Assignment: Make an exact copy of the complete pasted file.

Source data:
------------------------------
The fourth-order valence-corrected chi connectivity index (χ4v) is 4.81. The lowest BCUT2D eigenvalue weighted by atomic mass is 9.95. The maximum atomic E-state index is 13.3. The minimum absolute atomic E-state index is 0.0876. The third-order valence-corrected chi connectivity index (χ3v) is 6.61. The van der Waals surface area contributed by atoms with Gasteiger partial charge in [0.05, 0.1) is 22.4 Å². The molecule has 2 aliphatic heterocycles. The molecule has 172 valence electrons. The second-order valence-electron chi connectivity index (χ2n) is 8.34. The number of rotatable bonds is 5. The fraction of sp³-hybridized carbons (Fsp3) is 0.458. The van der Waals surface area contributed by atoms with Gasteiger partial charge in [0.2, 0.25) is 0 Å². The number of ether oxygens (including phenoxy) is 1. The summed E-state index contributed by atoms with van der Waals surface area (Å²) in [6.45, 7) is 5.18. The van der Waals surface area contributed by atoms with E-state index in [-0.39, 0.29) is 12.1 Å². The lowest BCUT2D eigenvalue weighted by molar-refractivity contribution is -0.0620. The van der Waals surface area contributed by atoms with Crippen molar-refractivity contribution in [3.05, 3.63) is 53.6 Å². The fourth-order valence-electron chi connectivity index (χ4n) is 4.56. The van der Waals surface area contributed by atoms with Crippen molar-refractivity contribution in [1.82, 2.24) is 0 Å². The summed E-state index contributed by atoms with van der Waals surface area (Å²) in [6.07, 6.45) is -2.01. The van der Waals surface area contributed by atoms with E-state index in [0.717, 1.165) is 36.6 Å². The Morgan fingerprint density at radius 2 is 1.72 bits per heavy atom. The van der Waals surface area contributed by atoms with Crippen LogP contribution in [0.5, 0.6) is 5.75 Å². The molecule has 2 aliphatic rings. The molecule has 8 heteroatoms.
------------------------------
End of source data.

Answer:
The fourth-order valence-corrected chi connectivity index (χ4v) is 4.81. The lowest BCUT2D eigenvalue weighted by atomic mass is 9.95. The maximum atomic E-state index is 13.3. The minimum absolute atomic E-state index is 0.0876. The third-order valence-corrected chi connectivity index (χ3v) is 6.61. The van der Waals surface area contributed by atoms with Gasteiger partial charge in [0.05, 0.1) is 22.4 Å². The molecule has 2 aliphatic heterocycles. The molecule has 172 valence electrons. The second-order valence-electron chi connectivity index (χ2n) is 8.34. The number of rotatable bonds is 5. The fraction of sp³-hybridized carbons (Fsp3) is 0.458. The van der Waals surface area contributed by atoms with Gasteiger partial charge in [0.2, 0.25) is 0 Å². The number of ether oxygens (including phenoxy) is 1. The summed E-state index contributed by atoms with van der Waals surface area (Å²) in [6.45, 7) is 5.18. The van der Waals surface area contributed by atoms with E-state index in [-0.39, 0.29) is 12.1 Å². The lowest BCUT2D eigenvalue weighted by molar-refractivity contribution is -0.0620. The van der Waals surface area contributed by atoms with Crippen molar-refractivity contribution in [3.05, 3.63) is 53.6 Å². The fourth-order valence-electron chi connectivity index (χ4n) is 4.56. The van der Waals surface area contributed by atoms with Crippen molar-refractivity contribution in [1.82, 2.24) is 0 Å². The summed E-state index contributed by atoms with van der Waals surface area (Å²) in [6.07, 6.45) is -2.01. The van der Waals surface area contributed by atoms with E-state index in [0.717, 1.165) is 36.6 Å². The Morgan fingerprint density at radius 2 is 1.72 bits per heavy atom. The van der Waals surface area contributed by atoms with Crippen LogP contribution in [0.5, 0.6) is 5.75 Å². The molecule has 2 aliphatic rings. The molecule has 8 heteroatoms.